No doubt about it, the hardest part of job searching is the interview. It’s easy to sit at home and revise your resume into perfection, but the second you sit in front of someone to explain yourself and your interest in their company, you just can’t seem to find the words. But, interviews don’t have to be this scary. All you need is a little preparation. Think of interviewing as studying for a test. You will only do as well as you have prepared for. Just know your basics, review before you go in, and remember that you’ve got this!
What to do in an Interview
1. Make Good Eye Contact and Smile
Besides giving a firm handshake to everyone you meet, this is the golden rule for interviews. Your first impression is so important and employers respond positively to candidates who seem friendly, confident, and excited to be there.
2. Boast a Little
It may seem unnatural to talk about yourself so much, but every employer understands that you’re trying to sell yourself. Just make sure you’re highlighting your accomplishments that correlate to the job and not just bragging about yourself in general. Humble confidence is the key.
3. Bring Resume Copies
This is a big one. It can be embarrassing if you show up to an interview with only one copy of your resume when there are two or more interviewers. We like to say that you should keep it to a safe number of 10 copies, just in case. Also, make sure to review your resume multiple times and even change some things to be more directed towards the position you are interviewing for.
4. Dress to Impress
Are you fresh out of professional clothing? While it’s always fun to snag a great deal at the mall, try checking out these resources for affordable clothing options.
5. Take Notes
If you feel that the interview is going well and the company starts to talk about their goals, consider taking notes. This lets the company know that you’re invested in where they’re at and where they are going.
6. Prepare Questions to Ask
This involves researching the company, knowing who they are and what they do. Questions not only imply your interest, but they show that you know enough to ask the right ones.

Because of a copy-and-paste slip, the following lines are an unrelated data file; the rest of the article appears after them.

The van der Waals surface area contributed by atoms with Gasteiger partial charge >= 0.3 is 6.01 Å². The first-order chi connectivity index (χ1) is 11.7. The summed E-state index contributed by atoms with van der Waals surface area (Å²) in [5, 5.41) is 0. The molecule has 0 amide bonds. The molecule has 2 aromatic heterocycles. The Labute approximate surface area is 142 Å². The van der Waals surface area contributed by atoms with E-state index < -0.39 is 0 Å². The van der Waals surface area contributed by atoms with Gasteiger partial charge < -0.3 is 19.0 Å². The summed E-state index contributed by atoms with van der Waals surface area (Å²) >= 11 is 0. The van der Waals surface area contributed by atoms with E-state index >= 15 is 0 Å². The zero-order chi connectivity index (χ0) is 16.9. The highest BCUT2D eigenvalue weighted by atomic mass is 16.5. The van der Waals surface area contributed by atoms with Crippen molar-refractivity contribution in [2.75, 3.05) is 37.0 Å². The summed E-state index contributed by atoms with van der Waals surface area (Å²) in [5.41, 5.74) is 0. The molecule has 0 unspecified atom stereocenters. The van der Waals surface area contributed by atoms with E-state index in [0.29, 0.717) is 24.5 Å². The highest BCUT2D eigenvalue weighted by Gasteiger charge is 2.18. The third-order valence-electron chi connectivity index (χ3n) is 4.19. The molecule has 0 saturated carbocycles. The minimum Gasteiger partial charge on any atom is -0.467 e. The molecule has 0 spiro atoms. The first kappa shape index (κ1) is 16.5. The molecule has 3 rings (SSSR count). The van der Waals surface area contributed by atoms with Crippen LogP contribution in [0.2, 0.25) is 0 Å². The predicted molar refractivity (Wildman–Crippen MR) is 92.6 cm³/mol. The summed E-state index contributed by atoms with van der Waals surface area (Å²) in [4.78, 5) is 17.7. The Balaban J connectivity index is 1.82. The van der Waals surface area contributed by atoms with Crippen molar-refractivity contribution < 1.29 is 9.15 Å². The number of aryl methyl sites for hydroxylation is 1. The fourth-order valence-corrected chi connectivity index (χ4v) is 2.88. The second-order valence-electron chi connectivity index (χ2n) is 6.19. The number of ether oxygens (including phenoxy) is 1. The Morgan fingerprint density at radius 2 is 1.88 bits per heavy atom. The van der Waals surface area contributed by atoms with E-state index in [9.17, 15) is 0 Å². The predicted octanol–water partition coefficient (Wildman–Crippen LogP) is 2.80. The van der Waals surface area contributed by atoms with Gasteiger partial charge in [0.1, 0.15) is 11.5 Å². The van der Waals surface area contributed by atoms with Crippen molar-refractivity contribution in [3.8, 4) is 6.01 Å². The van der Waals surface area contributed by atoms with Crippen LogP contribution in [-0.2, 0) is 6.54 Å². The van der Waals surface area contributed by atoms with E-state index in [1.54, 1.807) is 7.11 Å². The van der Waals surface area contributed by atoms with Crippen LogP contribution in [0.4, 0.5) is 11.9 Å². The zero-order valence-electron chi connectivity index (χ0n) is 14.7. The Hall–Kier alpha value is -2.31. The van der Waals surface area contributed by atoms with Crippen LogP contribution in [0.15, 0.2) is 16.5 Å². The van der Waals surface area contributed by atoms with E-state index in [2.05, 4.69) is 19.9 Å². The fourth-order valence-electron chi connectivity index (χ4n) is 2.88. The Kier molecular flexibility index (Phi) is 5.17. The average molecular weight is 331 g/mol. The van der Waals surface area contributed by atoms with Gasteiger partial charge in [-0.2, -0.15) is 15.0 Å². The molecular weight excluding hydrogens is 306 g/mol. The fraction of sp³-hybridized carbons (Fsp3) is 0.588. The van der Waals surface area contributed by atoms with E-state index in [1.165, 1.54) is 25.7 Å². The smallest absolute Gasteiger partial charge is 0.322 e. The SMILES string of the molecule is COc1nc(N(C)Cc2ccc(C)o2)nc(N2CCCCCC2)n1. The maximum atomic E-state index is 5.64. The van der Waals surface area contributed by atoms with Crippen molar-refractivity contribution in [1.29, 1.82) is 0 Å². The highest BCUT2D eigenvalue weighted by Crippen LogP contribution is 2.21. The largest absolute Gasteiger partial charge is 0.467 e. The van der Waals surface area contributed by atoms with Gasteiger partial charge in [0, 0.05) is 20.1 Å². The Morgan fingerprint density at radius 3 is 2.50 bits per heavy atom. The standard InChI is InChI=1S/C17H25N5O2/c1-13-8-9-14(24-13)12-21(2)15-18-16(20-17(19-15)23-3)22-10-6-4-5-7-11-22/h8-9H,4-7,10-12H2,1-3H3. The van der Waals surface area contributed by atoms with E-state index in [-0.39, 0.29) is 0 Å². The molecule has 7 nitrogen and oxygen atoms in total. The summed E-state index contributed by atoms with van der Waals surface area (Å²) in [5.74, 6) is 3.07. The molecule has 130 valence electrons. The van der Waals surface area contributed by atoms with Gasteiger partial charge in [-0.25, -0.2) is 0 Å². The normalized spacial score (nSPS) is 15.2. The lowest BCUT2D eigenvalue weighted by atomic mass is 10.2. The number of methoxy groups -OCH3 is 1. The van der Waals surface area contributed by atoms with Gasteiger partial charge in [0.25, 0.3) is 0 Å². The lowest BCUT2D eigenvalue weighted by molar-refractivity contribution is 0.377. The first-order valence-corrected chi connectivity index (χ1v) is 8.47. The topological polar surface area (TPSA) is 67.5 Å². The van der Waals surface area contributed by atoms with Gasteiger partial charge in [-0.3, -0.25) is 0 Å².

7. Thank Them for Their Time
This is the most crucial part of the end of any interview. This employer has taken time out of their day to sit with you and you should never forget to thank them for that.
Pro Tip: It always looks good to also say “I look forward to hearing from you.” This lets the interviewer know that you intend to see them again and further confirms your continued interest in the position.
What Not to do in an Interview
You know it’s never good to lie, but it’s also not okay to stretch the truth. The day you start a job, an employer will quickly find out how much you exaggerated. Keep things simple, truthful, and it never hurts to mention your “learning mentality” for new things.
2. Go Casual
This is self-explanatory. You will want to choose your outfit based on the company culture. Are they modern and casual? Try a safe but stylish take on business casual. Are they a more traditional company? Stick with business professional.
Pro Tip: It never hurts to carry mints, a comb, and a lint roller with you just in case.
3. Monopolize the Conversation
Employers want to get to know you, but they don’t need to know your life story. Review possible questions and have some key points you want to make sure you bring up.
4. Express Your Interest in Other Companies
Some interviewers think bringing up other companies will make an employer want to snatch you up. More often than not, it’s just bad manners. If an employer specifically asks you about other companies you’re interviewing with, then feel free to answer. But, always make sure to let the employer know your specific interest in their company.
5. Get Off Topic
Always bring the conversation back to your interest in the company and your ability to fit the position perfectly.
One More Thing: An information interview is not a job interview.
Information interviews are strictly to learn more about the career opportunities with a company. This can include externships, volunteer opportunities, summer jobs, part-time work, contacts, and even paid experience. Information interviews do not include interviewing for a specific position or any talk of job offers.
From the desk of Linda Dewitt, Director of Career Services for Community HigherEd.
Learn more about our Career Services here!